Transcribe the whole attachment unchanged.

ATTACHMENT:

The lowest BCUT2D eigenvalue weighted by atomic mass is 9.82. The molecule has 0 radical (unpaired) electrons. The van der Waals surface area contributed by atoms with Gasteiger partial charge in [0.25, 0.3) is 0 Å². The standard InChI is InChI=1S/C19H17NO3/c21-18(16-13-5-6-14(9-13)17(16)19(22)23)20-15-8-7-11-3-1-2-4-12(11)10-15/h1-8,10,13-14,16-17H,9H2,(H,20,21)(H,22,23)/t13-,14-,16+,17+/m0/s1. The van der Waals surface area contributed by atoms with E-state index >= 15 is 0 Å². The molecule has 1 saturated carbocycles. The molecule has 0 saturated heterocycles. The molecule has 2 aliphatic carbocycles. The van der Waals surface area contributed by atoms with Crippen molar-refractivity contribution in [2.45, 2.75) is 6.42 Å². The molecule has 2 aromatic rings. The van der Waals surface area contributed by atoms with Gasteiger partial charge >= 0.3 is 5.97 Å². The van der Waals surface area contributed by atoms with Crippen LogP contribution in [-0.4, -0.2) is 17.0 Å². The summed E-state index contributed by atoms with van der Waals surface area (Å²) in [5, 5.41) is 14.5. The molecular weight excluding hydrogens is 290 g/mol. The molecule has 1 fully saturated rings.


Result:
The lowest BCUT2D eigenvalue weighted by atomic mass is 9.82. The molecule has 0 radical (unpaired) electrons. The van der Waals surface area contributed by atoms with Gasteiger partial charge in [0.25, 0.3) is 0 Å². The standard InChI is InChI=1S/C19H17NO3/c21-18(16-13-5-6-14(9-13)17(16)19(22)23)20-15-8-7-11-3-1-2-4-12(11)10-15/h1-8,10,13-14,16-17H,9H2,(H,20,21)(H,22,23)/t13-,14-,16+,17+/m0/s1. The van der Waals surface area contributed by atoms with E-state index >= 15 is 0 Å². The molecule has 1 saturated carbocycles. The molecule has 0 saturated heterocycles. The molecule has 2 aliphatic carbocycles. The van der Waals surface area contributed by atoms with Crippen molar-refractivity contribution in [2.45, 2.75) is 6.42 Å². The molecule has 2 aromatic rings. The van der Waals surface area contributed by atoms with Gasteiger partial charge >= 0.3 is 5.97 Å². The van der Waals surface area contributed by atoms with Crippen LogP contribution in [-0.4, -0.2) is 17.0 Å². The summed E-state index contributed by atoms with van der Waals surface area (Å²) in [5, 5.41) is 14.5. The molecular weight excluding hydrogens is 290 g/mol. The molecule has 1 fully saturated rings.